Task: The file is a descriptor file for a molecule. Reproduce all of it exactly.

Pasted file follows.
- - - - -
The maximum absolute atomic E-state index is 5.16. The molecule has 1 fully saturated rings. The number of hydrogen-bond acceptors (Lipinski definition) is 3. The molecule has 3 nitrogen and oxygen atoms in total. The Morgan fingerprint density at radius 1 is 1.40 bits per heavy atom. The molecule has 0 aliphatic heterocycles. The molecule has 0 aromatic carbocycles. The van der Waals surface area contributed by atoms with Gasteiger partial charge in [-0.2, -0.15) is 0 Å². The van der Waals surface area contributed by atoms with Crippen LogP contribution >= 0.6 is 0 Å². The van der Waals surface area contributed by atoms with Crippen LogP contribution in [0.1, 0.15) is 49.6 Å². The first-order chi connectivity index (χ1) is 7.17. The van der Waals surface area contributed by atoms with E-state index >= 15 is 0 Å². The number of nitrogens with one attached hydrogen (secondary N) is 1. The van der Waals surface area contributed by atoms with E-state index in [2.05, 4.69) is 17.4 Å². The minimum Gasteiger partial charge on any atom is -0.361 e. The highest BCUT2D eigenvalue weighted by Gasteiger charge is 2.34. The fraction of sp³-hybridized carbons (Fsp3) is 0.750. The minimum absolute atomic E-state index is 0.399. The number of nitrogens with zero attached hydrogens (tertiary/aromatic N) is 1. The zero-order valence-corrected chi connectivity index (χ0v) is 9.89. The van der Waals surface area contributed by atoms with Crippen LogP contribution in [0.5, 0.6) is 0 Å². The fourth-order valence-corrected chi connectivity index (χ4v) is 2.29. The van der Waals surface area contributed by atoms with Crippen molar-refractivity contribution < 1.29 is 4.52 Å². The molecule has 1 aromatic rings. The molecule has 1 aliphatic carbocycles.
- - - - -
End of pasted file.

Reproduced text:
The maximum absolute atomic E-state index is 5.16. The molecule has 1 fully saturated rings. The number of hydrogen-bond acceptors (Lipinski definition) is 3. The molecule has 3 nitrogen and oxygen atoms in total. The Morgan fingerprint density at radius 1 is 1.40 bits per heavy atom. The molecule has 0 aliphatic heterocycles. The molecule has 0 aromatic carbocycles. The van der Waals surface area contributed by atoms with Gasteiger partial charge in [-0.2, -0.15) is 0 Å². The van der Waals surface area contributed by atoms with Crippen LogP contribution >= 0.6 is 0 Å². The van der Waals surface area contributed by atoms with Crippen LogP contribution in [0.1, 0.15) is 49.6 Å². The first-order chi connectivity index (χ1) is 7.17. The van der Waals surface area contributed by atoms with E-state index >= 15 is 0 Å². The number of nitrogens with one attached hydrogen (secondary N) is 1. The van der Waals surface area contributed by atoms with E-state index in [2.05, 4.69) is 17.4 Å². The minimum Gasteiger partial charge on any atom is -0.361 e. The highest BCUT2D eigenvalue weighted by Gasteiger charge is 2.34. The fraction of sp³-hybridized carbons (Fsp3) is 0.750. The minimum absolute atomic E-state index is 0.399. The number of nitrogens with zero attached hydrogens (tertiary/aromatic N) is 1. The zero-order valence-corrected chi connectivity index (χ0v) is 9.89. The van der Waals surface area contributed by atoms with Crippen LogP contribution in [0.5, 0.6) is 0 Å². The fourth-order valence-corrected chi connectivity index (χ4v) is 2.29. The van der Waals surface area contributed by atoms with Crippen molar-refractivity contribution < 1.29 is 4.52 Å². The molecule has 1 aromatic rings. The molecule has 1 aliphatic carbocycles.